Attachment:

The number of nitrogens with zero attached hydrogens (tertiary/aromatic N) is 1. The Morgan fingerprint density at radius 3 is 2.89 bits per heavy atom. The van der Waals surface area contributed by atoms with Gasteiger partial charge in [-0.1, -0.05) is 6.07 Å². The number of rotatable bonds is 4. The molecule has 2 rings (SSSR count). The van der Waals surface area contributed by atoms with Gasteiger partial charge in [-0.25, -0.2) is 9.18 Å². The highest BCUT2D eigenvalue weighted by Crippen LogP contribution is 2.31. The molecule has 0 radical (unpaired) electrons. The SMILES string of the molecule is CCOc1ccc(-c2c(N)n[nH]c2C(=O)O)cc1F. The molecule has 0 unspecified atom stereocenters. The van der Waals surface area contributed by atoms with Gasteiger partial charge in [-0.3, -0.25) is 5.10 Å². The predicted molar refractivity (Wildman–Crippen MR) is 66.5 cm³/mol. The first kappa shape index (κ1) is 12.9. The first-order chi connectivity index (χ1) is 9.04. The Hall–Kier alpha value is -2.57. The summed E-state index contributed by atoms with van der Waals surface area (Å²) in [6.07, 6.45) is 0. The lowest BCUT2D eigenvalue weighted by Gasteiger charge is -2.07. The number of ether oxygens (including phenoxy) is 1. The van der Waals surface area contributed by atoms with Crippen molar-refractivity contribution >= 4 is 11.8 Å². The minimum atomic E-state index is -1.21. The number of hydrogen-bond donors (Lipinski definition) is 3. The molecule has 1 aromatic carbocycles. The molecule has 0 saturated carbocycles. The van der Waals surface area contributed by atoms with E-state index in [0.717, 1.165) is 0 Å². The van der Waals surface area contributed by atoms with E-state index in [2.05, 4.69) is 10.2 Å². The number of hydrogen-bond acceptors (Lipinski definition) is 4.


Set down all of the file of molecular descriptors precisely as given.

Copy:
The number of nitrogens with zero attached hydrogens (tertiary/aromatic N) is 1. The Morgan fingerprint density at radius 3 is 2.89 bits per heavy atom. The van der Waals surface area contributed by atoms with Gasteiger partial charge in [-0.1, -0.05) is 6.07 Å². The number of rotatable bonds is 4. The molecule has 2 rings (SSSR count). The van der Waals surface area contributed by atoms with Gasteiger partial charge in [-0.25, -0.2) is 9.18 Å². The highest BCUT2D eigenvalue weighted by Crippen LogP contribution is 2.31. The molecule has 0 radical (unpaired) electrons. The SMILES string of the molecule is CCOc1ccc(-c2c(N)n[nH]c2C(=O)O)cc1F. The molecule has 0 unspecified atom stereocenters. The van der Waals surface area contributed by atoms with Gasteiger partial charge in [-0.3, -0.25) is 5.10 Å². The predicted molar refractivity (Wildman–Crippen MR) is 66.5 cm³/mol. The first kappa shape index (κ1) is 12.9. The first-order chi connectivity index (χ1) is 9.04. The Hall–Kier alpha value is -2.57. The summed E-state index contributed by atoms with van der Waals surface area (Å²) in [6.07, 6.45) is 0. The lowest BCUT2D eigenvalue weighted by Gasteiger charge is -2.07. The number of ether oxygens (including phenoxy) is 1. The van der Waals surface area contributed by atoms with Crippen molar-refractivity contribution >= 4 is 11.8 Å². The minimum atomic E-state index is -1.21. The number of hydrogen-bond donors (Lipinski definition) is 3. The molecule has 1 aromatic carbocycles. The molecule has 0 saturated carbocycles. The van der Waals surface area contributed by atoms with E-state index in [0.717, 1.165) is 0 Å². The van der Waals surface area contributed by atoms with E-state index in [2.05, 4.69) is 10.2 Å². The number of hydrogen-bond acceptors (Lipinski definition) is 4.